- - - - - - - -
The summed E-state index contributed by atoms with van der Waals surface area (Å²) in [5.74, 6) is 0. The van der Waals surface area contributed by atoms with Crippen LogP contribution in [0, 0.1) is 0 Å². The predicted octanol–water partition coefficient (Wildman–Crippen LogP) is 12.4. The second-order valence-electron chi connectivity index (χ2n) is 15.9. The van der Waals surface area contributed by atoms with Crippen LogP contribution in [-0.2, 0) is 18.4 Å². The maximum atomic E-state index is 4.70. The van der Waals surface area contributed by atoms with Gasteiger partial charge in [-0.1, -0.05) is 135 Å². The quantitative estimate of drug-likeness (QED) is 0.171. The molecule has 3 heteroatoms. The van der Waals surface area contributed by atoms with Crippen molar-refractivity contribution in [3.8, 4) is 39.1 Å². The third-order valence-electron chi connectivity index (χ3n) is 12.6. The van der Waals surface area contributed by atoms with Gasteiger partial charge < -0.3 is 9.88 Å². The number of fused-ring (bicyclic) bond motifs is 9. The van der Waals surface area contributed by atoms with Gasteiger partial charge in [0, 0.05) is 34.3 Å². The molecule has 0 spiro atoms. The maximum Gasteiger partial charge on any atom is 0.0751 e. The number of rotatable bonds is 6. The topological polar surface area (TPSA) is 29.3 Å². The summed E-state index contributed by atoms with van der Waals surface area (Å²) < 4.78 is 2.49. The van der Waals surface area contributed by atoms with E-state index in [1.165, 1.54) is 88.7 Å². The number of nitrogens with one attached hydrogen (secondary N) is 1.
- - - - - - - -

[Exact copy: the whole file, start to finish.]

The summed E-state index contributed by atoms with van der Waals surface area (Å²) in [5.74, 6) is 0. The van der Waals surface area contributed by atoms with Crippen LogP contribution in [0, 0.1) is 0 Å². The predicted octanol–water partition coefficient (Wildman–Crippen LogP) is 12.4. The second-order valence-electron chi connectivity index (χ2n) is 15.9. The van der Waals surface area contributed by atoms with Crippen LogP contribution in [-0.2, 0) is 18.4 Å². The maximum atomic E-state index is 4.70. The van der Waals surface area contributed by atoms with Gasteiger partial charge in [-0.1, -0.05) is 135 Å². The quantitative estimate of drug-likeness (QED) is 0.171. The molecule has 3 heteroatoms. The van der Waals surface area contributed by atoms with Crippen molar-refractivity contribution in [3.8, 4) is 39.1 Å². The third-order valence-electron chi connectivity index (χ3n) is 12.6. The van der Waals surface area contributed by atoms with Gasteiger partial charge < -0.3 is 9.88 Å². The number of fused-ring (bicyclic) bond motifs is 9. The van der Waals surface area contributed by atoms with Gasteiger partial charge in [0, 0.05) is 34.3 Å². The molecule has 0 spiro atoms. The maximum Gasteiger partial charge on any atom is 0.0751 e. The number of rotatable bonds is 6. The topological polar surface area (TPSA) is 29.3 Å². The summed E-state index contributed by atoms with van der Waals surface area (Å²) < 4.78 is 2.49. The van der Waals surface area contributed by atoms with E-state index in [1.165, 1.54) is 88.7 Å². The number of nitrogens with one attached hydrogen (secondary N) is 1.